Fred Below came before the Motown funk records that dominated much of the jazz scene and would later become the inspiration for more modern rock and roll. It was his work that propelled artists like Little Walter, Muddy Waters, Bo Diddley, Chuck Berry, and Howlin’ Wolf into the mainstream.
After jazz, Below jumped into blues — something that he was wholly unfamiliar with but ultimately became a staple with hits like “I’m Ready” or Chuck Berry’s “School Days.”
Mickey Hart and Bill Kreutzmann
Someone up there was looking out for the world of rock and roll when they introduced Mickey Hart to Bill Kreutzmann. The two of them ended up combining forces to become rock and roll’s first-ever double-drummer outfits.
“The language that Bill and I share is not spoken,” said Hart. “It’s body language, winks, and movement…a secret language that we cannot describe.” The drum duet between the two later evolved into a completely improvised style of music which thrilled music fans everywhere.
Tony Allen was known for always pushing the envelope in the world of rock and roll. He was considered by some of the best in the industry as being a radically polyrhythmic “groove machine” with Afrobeat co-inventor saying, “It’s incredible.. the way you play one wouldn’t even need a percussionist.”
Tony Allen brought American music to Africa — combining the local West Africa highlife, apala, and Nigerian mambo with the jazz and funk that had taken over the states.
James Gadson is considered by many to be one of the most important drummers in Los Angeles’ music scene. He was the core member of the Watts 103rd St. Rhythm Band and later, Bill Withers’ band.
Even though he had duties to his full-time groups, he still played with some of the biggest names in the local record labels including the Jackson 5’s, the Temptations, and even with Marvin Gaye. All this L.A. noise from a man who was originally from Kansas City.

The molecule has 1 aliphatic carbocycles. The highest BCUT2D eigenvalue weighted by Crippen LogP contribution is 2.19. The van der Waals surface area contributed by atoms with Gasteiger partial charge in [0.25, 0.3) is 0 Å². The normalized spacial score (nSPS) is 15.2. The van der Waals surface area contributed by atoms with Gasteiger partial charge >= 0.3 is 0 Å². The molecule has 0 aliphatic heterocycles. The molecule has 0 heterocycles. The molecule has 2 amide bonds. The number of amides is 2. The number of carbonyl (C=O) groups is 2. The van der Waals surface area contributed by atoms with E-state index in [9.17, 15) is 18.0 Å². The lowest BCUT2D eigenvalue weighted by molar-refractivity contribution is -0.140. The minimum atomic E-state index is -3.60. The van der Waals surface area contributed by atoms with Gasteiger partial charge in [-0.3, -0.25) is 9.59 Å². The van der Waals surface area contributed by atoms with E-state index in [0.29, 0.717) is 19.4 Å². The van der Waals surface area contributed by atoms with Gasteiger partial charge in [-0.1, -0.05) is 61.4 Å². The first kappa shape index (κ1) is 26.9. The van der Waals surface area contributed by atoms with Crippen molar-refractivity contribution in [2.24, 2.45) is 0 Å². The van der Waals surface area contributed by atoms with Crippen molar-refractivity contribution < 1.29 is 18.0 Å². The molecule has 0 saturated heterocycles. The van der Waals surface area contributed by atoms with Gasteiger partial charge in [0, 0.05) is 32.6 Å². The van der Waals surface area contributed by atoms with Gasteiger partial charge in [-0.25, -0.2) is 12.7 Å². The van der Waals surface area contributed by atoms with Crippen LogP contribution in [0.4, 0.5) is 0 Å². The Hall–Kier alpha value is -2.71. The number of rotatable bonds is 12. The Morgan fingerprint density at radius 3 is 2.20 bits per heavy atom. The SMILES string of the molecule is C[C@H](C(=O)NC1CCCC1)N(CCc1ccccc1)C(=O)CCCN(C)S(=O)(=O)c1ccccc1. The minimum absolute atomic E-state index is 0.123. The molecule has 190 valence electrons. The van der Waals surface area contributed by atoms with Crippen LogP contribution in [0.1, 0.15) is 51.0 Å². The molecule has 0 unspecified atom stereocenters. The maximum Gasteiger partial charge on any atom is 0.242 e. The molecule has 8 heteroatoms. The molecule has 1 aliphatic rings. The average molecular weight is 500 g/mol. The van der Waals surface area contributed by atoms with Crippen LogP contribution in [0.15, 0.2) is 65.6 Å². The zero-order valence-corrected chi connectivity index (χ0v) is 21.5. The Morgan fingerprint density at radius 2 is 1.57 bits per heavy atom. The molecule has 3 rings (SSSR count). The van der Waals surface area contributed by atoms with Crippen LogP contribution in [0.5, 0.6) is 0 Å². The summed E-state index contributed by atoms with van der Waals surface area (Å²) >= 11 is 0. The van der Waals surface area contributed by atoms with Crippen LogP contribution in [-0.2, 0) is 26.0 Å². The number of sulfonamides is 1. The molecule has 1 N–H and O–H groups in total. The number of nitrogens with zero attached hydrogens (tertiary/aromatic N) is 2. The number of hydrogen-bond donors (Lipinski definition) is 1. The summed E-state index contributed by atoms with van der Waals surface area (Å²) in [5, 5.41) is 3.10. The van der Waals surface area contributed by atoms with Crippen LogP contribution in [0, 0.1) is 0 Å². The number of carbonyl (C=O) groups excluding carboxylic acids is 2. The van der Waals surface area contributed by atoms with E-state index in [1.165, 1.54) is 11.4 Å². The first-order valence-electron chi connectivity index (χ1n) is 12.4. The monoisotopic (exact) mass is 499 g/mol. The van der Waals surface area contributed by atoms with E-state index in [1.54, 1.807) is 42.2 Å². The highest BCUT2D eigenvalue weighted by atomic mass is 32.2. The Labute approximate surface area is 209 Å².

Roger Hawkins impressed some seriously important people in the music industry including the legendary Jerry Wexler, the producer whom he actually coined the incredibly important term — “rhythm & blues” — with. In spite of that accomplishment, Wexler was in awe of Hawkins who he considered to be “the greatest drummer in the world.”
Some of the songs he played for included Aretha Franklin’s “Chain of Fools,” Staple Singers’ “I’ll Take You There,” and Percy Sledge’s unforgettable “When a Man Loves a Woman.”
“When I made the record Bo Diddley in 1955, it turned the whole music scene around. Caucasian kids threw Beethoven in the garbage can.” There’s no doubt that Clifton James was a big influence that helped bridge the gap between jazz and rock and roll.
From humble beginnings, James grew up in Chicago with 13 siblings and learned how to play on chairs and tin cans. He was a contributing drummer to Chicago blues legends including Muddy Waters, Howlin’ Wolf, Koko Taylor, Buddy Guy, Willie Dixon, and Sonny Boy Williamson.
Reggae music owes a lot to Carlton Barrett. Preferring to go by the name “Carlie,” Barett’s tom-tom drum and cracking snare can be heard on some of the most popular reggae songs to ever be released.
He is also credited with the signature “one drop” rhythm that can be heard in nearly every reggae song, and was initially featured in Bob Marley’s solo band. When talking about drumming, Barrett has said that “good reggae drummers make playing a spiritual experience.”
When it comes to drumming, Carmine Appice literally wrote the book. That book, The Realistic Rock Drum Method, was released in 1972 and has since become a must-read for anyone who wants to drum like a rockstar.
In the words of the artist himself regarding his accomplishments, “I pioneered the use of big drum sets and played with the butt end of the sticks early on. I did that because there were no P.A. systems.”
Dave Grohl is the drummer who helped bring the unbelievable sound of Nirvana to life. Butch Vig — producer of one of the band’s hit albums Nevermind — revealed that “Kurt had called me up and said, ‘I have the best drummer in the world now. He plays louder and harder than anybody I’ve ever met.'”
Can you imagine a compliment like that from one of the greatest? All this from a guy who learned how to play in the DC suburbs on a makeshift drumset.
Danny Carey joined Tool — one of the most powerful and memorable bands in the heavy metal arena — in 1990. A giant both on stage and in person (standing at six-feet-five-inches tall), Carey is arguably one of the most admired rock drummers of his entire generation.
His trick is in combining the delicate technique of odd meters and polyrhythms with an incredibly powerful force and a fluid feel. For a true appreciation of his talent, you just have to listen to Tool play.
Earl Palmer was born in New Orleans and helped to define much of the beautiful improvisational jazz that much of the city is known for. As a result of this, Palmer became one of the most recorded drummers in history.